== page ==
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Functions of Ribosomes

Page history last edited by Devi Singh 13 years, 11 months ago

 

 

 

 

                                                                                                                       X-ray structure of a 30S ribosome  [4] 

 

 

 

 

Functions of Ribosomes

Ribosomes play an important part in protein synthesis. It is the site where cells assemble proteins according to genetic information. Ribosomes help to read the message for protein synthesis. There are two cytoplasmic regions where the ribosomes function. There are free ribosomes in the cytosol and bound ribosomes attached to the membrane of the endoplasmic reticulum.The bound ribosomes make proteins that are used for the insertion into membranes ,for packaging within certain organelles,or for export from the cell.. Free ribosomes remain in the cytosol and synthesize cytosolic  proteins  and most extrinisic membrane proteins.

 

  • Ribosomes act as a template bringing together  the different components in protein synthesis[8]

 

  • Ribosomes also have a protective function , it protects the mRNA from the action of the nucleus enzymes(nucleases) [8]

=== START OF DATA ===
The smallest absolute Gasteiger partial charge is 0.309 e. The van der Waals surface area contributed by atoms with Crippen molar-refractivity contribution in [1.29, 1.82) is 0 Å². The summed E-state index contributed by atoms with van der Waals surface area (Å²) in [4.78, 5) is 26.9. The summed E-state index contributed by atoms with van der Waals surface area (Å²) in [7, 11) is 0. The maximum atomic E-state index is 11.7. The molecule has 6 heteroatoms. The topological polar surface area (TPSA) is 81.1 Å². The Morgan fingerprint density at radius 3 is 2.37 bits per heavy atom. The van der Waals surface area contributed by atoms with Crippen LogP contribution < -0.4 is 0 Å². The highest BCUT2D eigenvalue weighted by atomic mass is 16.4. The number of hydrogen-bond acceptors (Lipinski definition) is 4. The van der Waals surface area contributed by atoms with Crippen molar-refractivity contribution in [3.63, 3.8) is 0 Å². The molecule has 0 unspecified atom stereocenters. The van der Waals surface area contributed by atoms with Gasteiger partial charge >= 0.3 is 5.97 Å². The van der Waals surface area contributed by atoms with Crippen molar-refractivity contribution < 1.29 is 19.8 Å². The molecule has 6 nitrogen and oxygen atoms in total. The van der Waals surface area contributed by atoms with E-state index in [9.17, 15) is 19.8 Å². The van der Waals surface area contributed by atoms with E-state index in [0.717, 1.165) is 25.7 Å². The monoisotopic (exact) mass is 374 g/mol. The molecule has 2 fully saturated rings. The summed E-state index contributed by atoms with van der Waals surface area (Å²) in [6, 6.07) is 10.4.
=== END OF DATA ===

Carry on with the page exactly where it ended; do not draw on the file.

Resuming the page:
Ribosomes and Protein synthesis

   Firstly, an initiation factor captures the tRNA which is carrying an amino acid. Binding occurs to a small ribosomal subunit, which occupies an active site on the ribosome the P (protein) site. This initiation complex recognized and binds to the 5' end of an mRNA molecule and slides down to the initiation codon, which is always an AUG sequence of amino acids. The complex is now joined by the large subunit of the ribosome. An elongation factor brings a second tRNA. Once the anticodon of the tRNA pairs with the next codon of the message the tRNA occupies the A (acceptor) site on the ribosome. The second amino acid is arranged adjacent to the initiation methionine. Part of the large ribosomal subunit peptidyl transferase mediates the separation of the first amino acid from its tRNA. A peptide bond is formed between initial methionine and the amino acid. An uncharged tRNA occupies the P site. Translocation now takes place which is a process whereby the ribosome moves down the mRNA by one codon. The movement causes the growing polypeptide chain to shift to the P position leaving the A site empty. A new charged tRNA can now enter and pair by forming a Hydrogen bond between the codon and anticodon. The bond holds the tRNA in place for an even more stable binding to occur. The tRNA that occupied the P site is removed from the ribosome and is recharged and recycled. The process continues along the mRNA length until the first stop codon is encountered. The termination factor then releases the complete protein from the last tRNA and the ribosome separates into it component parts.[8]

 

 

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                                        [2]

 

 

 

 

 

 

 

 

 

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